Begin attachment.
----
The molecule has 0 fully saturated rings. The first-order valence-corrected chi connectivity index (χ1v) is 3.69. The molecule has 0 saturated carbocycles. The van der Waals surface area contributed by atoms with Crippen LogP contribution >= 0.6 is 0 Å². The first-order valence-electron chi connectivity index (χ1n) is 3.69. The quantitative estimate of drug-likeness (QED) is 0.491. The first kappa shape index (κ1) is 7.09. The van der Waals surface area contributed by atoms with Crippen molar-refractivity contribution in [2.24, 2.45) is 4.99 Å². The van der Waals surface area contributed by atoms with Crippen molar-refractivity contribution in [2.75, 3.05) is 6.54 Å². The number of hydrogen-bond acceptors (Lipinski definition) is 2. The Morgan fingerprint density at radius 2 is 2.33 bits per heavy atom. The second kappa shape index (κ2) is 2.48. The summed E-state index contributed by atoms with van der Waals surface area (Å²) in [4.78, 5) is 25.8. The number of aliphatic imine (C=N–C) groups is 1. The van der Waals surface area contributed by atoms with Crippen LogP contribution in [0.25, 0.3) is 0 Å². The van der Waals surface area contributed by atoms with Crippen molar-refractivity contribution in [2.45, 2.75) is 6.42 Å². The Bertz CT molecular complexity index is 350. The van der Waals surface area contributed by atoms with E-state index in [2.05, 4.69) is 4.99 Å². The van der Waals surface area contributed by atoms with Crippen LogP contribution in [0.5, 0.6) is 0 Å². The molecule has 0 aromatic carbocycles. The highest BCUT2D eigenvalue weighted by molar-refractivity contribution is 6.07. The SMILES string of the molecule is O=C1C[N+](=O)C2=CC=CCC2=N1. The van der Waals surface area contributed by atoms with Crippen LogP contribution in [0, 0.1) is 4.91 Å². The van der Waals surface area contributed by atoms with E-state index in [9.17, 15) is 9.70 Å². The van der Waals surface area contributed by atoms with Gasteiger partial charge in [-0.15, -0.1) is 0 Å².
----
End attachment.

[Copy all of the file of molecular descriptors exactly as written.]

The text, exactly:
The molecule has 0 fully saturated rings. The first-order valence-corrected chi connectivity index (χ1v) is 3.69. The molecule has 0 saturated carbocycles. The van der Waals surface area contributed by atoms with Crippen LogP contribution >= 0.6 is 0 Å². The first-order valence-electron chi connectivity index (χ1n) is 3.69. The quantitative estimate of drug-likeness (QED) is 0.491. The first kappa shape index (κ1) is 7.09. The van der Waals surface area contributed by atoms with Crippen molar-refractivity contribution in [2.24, 2.45) is 4.99 Å². The van der Waals surface area contributed by atoms with Crippen molar-refractivity contribution in [2.75, 3.05) is 6.54 Å². The number of hydrogen-bond acceptors (Lipinski definition) is 2. The Morgan fingerprint density at radius 2 is 2.33 bits per heavy atom. The second kappa shape index (κ2) is 2.48. The summed E-state index contributed by atoms with van der Waals surface area (Å²) in [4.78, 5) is 25.8. The number of aliphatic imine (C=N–C) groups is 1. The van der Waals surface area contributed by atoms with Crippen LogP contribution in [0.25, 0.3) is 0 Å². The van der Waals surface area contributed by atoms with Crippen molar-refractivity contribution in [2.45, 2.75) is 6.42 Å². The Bertz CT molecular complexity index is 350. The van der Waals surface area contributed by atoms with E-state index in [2.05, 4.69) is 4.99 Å². The van der Waals surface area contributed by atoms with Crippen LogP contribution in [0.5, 0.6) is 0 Å². The molecule has 0 aromatic carbocycles. The highest BCUT2D eigenvalue weighted by molar-refractivity contribution is 6.07. The SMILES string of the molecule is O=C1C[N+](=O)C2=CC=CCC2=N1. The van der Waals surface area contributed by atoms with Crippen LogP contribution in [0, 0.1) is 4.91 Å². The van der Waals surface area contributed by atoms with E-state index in [9.17, 15) is 9.70 Å². The van der Waals surface area contributed by atoms with Gasteiger partial charge in [-0.15, -0.1) is 0 Å².